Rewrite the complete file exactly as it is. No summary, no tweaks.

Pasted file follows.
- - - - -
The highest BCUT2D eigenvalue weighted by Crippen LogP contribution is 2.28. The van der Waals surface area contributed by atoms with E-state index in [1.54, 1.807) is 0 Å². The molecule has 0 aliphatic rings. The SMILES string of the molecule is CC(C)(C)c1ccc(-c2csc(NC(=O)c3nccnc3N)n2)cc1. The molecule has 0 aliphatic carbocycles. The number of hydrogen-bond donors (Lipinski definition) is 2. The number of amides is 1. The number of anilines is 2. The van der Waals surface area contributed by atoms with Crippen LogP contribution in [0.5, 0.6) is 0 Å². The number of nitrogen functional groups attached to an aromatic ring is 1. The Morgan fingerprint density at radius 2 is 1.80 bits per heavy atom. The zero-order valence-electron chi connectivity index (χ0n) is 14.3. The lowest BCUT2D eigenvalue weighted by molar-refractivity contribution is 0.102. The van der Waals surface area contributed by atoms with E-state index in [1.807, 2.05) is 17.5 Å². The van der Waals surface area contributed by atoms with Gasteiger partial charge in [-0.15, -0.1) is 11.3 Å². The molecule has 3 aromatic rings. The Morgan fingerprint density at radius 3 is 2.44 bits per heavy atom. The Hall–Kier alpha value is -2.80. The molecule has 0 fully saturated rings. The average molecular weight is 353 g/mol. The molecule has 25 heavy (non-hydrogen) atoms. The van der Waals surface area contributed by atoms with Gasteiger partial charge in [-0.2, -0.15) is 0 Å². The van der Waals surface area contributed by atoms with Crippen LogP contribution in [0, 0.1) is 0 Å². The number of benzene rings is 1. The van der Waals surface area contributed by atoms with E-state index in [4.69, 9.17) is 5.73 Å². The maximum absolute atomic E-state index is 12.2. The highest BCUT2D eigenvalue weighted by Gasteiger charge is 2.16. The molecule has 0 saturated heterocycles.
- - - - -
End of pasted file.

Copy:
The highest BCUT2D eigenvalue weighted by Crippen LogP contribution is 2.28. The van der Waals surface area contributed by atoms with E-state index in [1.54, 1.807) is 0 Å². The molecule has 0 aliphatic rings. The SMILES string of the molecule is CC(C)(C)c1ccc(-c2csc(NC(=O)c3nccnc3N)n2)cc1. The molecule has 0 aliphatic carbocycles. The number of hydrogen-bond donors (Lipinski definition) is 2. The number of amides is 1. The number of anilines is 2. The van der Waals surface area contributed by atoms with Crippen LogP contribution in [0.5, 0.6) is 0 Å². The number of nitrogen functional groups attached to an aromatic ring is 1. The Morgan fingerprint density at radius 2 is 1.80 bits per heavy atom. The zero-order valence-electron chi connectivity index (χ0n) is 14.3. The lowest BCUT2D eigenvalue weighted by molar-refractivity contribution is 0.102. The van der Waals surface area contributed by atoms with E-state index in [1.807, 2.05) is 17.5 Å². The van der Waals surface area contributed by atoms with Gasteiger partial charge in [-0.15, -0.1) is 11.3 Å². The molecule has 3 aromatic rings. The Morgan fingerprint density at radius 3 is 2.44 bits per heavy atom. The Hall–Kier alpha value is -2.80. The molecule has 0 fully saturated rings. The average molecular weight is 353 g/mol. The molecule has 25 heavy (non-hydrogen) atoms. The van der Waals surface area contributed by atoms with Gasteiger partial charge in [-0.2, -0.15) is 0 Å². The van der Waals surface area contributed by atoms with Crippen LogP contribution in [0, 0.1) is 0 Å². The number of benzene rings is 1. The van der Waals surface area contributed by atoms with E-state index in [4.69, 9.17) is 5.73 Å². The maximum absolute atomic E-state index is 12.2. The highest BCUT2D eigenvalue weighted by Gasteiger charge is 2.16. The molecule has 0 saturated heterocycles.